Free? There is no trade deficit, because all imports have zero cost.

Free? There are no economic problems because everything is free if, U. S. residents buy only imports.

 
At 3/10/2011 9:32 PM, Blogger PeakTrader said...

Buddy, WalMart will make bigger profits from cheaper (or free) imports.

When you can buy 11 units for the price of 10, then one unit is free.

Americans can consume the work of foreigners and then work on producing more valuable goods.

The U.S. cannot be punished for better economic policies than its trading partners, including open markets and free trade.

 
At 3/10/2011 9:51 PM, Blogger PeakTrader said...

If someone is willing to sell you something for half price, you may not buy twice as much.

You may buy three times as much (given your budget constraint).

So, you'd "import" three units for $15 and "export" one unit for $10, creating a $5 trade deficit.

However, you really exchanged your $10 good for three $10 goods, or $30, i.e. a $20 surplus.

Yet, your trade deficit is measured as $5.

 
At 3/11/2011 12:27 PM, Blogger James said...

I earned $167.70 from my employer and I spent $214.10 but I am better off than I was last month when I earned less and spent less.

I don’t get it but I am beginning to understand that Alice's Adventures in Wonderland should be required reading for anyone dealing with free traders.

 
At 3/11/2011 12:43 PM, Blogger morganovich said...

buddy-

"morganovich, you cannot deny that if the trade balance of $498 billion was instead U.S. Exports, that this would create substantial jobs and economic activity"

i can and do absolutely deny it.

you are looking only at those specific products and missing the fact that to shift that production to the US will increase prices not just for those products replaced, but for all the similar products that were made and sold in the US before.

those increase prices mean that other consumption must be forgone to pay for them.

this works just like a tariff. no matter what, you lose economically imposing one.

if i came to you and said "buddy, you must use bob the plumber because he is from our town" despite his rates being much higher that those of others in the next town over, you'd be furious, both at your loss of freedom and you loss in buying power.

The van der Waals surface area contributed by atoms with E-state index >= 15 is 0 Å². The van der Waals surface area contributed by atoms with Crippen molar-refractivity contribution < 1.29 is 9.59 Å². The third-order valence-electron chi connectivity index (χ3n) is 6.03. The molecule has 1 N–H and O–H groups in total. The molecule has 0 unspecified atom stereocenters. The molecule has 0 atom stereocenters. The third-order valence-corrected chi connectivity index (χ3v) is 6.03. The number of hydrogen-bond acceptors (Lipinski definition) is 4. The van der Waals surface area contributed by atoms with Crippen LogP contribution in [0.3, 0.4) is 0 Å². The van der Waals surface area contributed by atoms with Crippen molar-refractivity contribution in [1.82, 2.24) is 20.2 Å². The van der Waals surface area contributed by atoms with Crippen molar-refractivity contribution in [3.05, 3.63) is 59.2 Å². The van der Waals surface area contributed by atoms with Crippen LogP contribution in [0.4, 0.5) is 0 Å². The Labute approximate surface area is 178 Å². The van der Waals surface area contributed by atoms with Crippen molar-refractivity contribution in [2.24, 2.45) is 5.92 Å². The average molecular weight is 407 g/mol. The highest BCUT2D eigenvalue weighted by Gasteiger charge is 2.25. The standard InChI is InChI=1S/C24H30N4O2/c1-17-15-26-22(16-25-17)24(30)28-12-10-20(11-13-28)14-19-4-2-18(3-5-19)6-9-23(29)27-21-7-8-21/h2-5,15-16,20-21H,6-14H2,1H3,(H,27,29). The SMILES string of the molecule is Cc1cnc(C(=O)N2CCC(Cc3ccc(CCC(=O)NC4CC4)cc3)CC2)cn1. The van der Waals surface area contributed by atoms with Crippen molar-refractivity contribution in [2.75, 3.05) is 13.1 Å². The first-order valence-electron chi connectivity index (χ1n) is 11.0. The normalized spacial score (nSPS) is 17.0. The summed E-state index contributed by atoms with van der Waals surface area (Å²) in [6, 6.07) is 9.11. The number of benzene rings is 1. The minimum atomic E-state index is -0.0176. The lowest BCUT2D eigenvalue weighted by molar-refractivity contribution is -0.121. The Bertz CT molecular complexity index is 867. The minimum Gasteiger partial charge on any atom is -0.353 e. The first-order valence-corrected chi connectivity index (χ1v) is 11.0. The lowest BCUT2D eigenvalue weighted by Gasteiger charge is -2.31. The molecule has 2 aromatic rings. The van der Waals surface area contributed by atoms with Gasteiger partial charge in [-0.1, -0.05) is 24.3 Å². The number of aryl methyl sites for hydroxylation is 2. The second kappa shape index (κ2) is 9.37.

it would also cause the other local businesses in your area to lose out as you'd have less money left to eat out or pave your driveway.

 
At 3/11/2011 3:08 PM, Blogger James said...

you are looking only at those specific products and missing the fact that to shift that production to the US will increase prices not just for those products replaced, but for all the similar products that were made and sold in the US before.

those increase prices mean that other consumption must be forgone to pay for them.

this works just like a tariff. no matter what, you lose economically imposing one.


That view is perfectly consistent with the myths of free traders but is inconsistent with the real world experience of the United States. From 1800 to 1900 tariffs averaged 30 percent. The highest tariffs in the world. During this time Americans had the highest wages in the world and at the same time the lowest prices.

Your basic fallacy is that you are assuming that price is directly proportional to cost of production. The price is set by the market. The seller is a price taker not a price maker. As American industry moved production overseas to get reduced cost of production with cheaper labor the price did not decline until their competitors also moved overseas.

 
At 3/11/2011 5:59 PM, Blogger Ron H. said...

James

"From 1800 to 1900 tariffs averaged 30 percent. The highest tariffs in the world. During this time Americans had the highest wages in the world and at the same time the lowest prices."

Wait! wait! If Americans had the lowest prices in the world, why were tariffs necessary?

This is the same tired thing you include in almost every comment. Can you explain how this worked, when in fact, it's easy to demonstrate that a tariff always, without exception, harms the imposing entity? Please don't say that Americans prospered, so it must have been tariffs that caused it.

Here is an example, courtesy of morganovich, of removing a tariff:

US sugar tariffs keep US sugar prices at about twice those of the rest of the world.

let's say sugar in the US costs $6/lb as a result.

we still do not produce all our own sugar, so some is imported.

if we eliminate the tariff, then the price drops to $3.

this benefits US consumers by $3 X N where N = sugar consumed.

it harms US sugar producers by $3 X (N - I) where I is the amount we were importing.

so long as I > 0 (and it must be else why have a tariff) then dropping the tariff has a net positive effect.

that extra 3N can be spent on other goods here and more than covers the harm to sugar growers.

The reverse is true when a tariff is imposed. Growers benefit by $3 x (N-I) where I = amount imported whereas consumers are harmed by $3 x N. More than the benefit to growers.